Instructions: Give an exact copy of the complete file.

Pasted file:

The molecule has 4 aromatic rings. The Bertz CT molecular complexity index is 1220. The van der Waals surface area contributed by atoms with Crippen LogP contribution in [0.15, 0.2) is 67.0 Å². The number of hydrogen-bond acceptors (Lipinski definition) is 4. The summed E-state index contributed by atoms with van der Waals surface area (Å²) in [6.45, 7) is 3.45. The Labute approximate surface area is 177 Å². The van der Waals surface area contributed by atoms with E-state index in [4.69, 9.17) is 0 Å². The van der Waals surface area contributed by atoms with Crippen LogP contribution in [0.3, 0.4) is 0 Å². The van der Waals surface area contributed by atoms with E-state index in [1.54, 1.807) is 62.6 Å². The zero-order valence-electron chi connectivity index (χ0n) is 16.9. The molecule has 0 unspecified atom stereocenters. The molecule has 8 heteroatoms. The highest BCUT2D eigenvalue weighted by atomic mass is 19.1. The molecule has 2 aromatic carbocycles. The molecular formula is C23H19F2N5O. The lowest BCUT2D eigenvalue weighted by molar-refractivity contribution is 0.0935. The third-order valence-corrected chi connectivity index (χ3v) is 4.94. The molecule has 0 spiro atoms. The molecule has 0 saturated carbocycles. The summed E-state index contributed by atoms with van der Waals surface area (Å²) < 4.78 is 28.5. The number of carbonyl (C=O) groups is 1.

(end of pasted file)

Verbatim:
The molecule has 4 aromatic rings. The Bertz CT molecular complexity index is 1220. The van der Waals surface area contributed by atoms with Crippen LogP contribution in [0.15, 0.2) is 67.0 Å². The number of hydrogen-bond acceptors (Lipinski definition) is 4. The summed E-state index contributed by atoms with van der Waals surface area (Å²) in [6.45, 7) is 3.45. The Labute approximate surface area is 177 Å². The van der Waals surface area contributed by atoms with E-state index in [4.69, 9.17) is 0 Å². The van der Waals surface area contributed by atoms with Crippen LogP contribution in [0.3, 0.4) is 0 Å². The van der Waals surface area contributed by atoms with E-state index in [1.54, 1.807) is 62.6 Å². The zero-order valence-electron chi connectivity index (χ0n) is 16.9. The molecule has 0 unspecified atom stereocenters. The molecule has 8 heteroatoms. The highest BCUT2D eigenvalue weighted by atomic mass is 19.1. The molecule has 2 aromatic carbocycles. The molecular formula is C23H19F2N5O. The lowest BCUT2D eigenvalue weighted by molar-refractivity contribution is 0.0935. The third-order valence-corrected chi connectivity index (χ3v) is 4.94. The molecule has 0 spiro atoms. The molecule has 0 saturated carbocycles. The summed E-state index contributed by atoms with van der Waals surface area (Å²) < 4.78 is 28.5. The number of carbonyl (C=O) groups is 1.